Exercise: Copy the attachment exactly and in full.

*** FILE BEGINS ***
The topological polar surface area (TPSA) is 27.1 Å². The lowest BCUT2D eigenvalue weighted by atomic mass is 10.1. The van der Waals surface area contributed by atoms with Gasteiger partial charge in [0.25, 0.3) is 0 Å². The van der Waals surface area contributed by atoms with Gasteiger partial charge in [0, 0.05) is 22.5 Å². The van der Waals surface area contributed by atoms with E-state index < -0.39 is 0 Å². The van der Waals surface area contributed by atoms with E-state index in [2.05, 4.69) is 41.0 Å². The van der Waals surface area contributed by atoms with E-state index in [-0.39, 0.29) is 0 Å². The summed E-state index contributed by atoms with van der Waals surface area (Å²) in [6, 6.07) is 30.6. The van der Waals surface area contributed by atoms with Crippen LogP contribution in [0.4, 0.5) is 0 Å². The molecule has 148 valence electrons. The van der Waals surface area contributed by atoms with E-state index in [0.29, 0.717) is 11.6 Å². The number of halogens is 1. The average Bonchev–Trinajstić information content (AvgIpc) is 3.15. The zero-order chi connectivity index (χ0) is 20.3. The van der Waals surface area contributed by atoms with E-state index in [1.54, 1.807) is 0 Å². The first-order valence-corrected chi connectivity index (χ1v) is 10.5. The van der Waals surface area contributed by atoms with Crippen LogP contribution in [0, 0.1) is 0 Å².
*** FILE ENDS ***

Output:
The topological polar surface area (TPSA) is 27.1 Å². The lowest BCUT2D eigenvalue weighted by atomic mass is 10.1. The van der Waals surface area contributed by atoms with Gasteiger partial charge in [0.25, 0.3) is 0 Å². The van der Waals surface area contributed by atoms with Gasteiger partial charge in [0, 0.05) is 22.5 Å². The van der Waals surface area contributed by atoms with E-state index < -0.39 is 0 Å². The van der Waals surface area contributed by atoms with E-state index in [2.05, 4.69) is 41.0 Å². The van der Waals surface area contributed by atoms with E-state index in [-0.39, 0.29) is 0 Å². The summed E-state index contributed by atoms with van der Waals surface area (Å²) in [6, 6.07) is 30.6. The van der Waals surface area contributed by atoms with Crippen LogP contribution in [0.4, 0.5) is 0 Å². The molecule has 148 valence electrons. The van der Waals surface area contributed by atoms with E-state index in [0.29, 0.717) is 11.6 Å². The number of halogens is 1. The average Bonchev–Trinajstić information content (AvgIpc) is 3.15. The zero-order chi connectivity index (χ0) is 20.3. The van der Waals surface area contributed by atoms with E-state index in [1.54, 1.807) is 0 Å². The first-order valence-corrected chi connectivity index (χ1v) is 10.5. The van der Waals surface area contributed by atoms with Crippen LogP contribution in [0, 0.1) is 0 Å².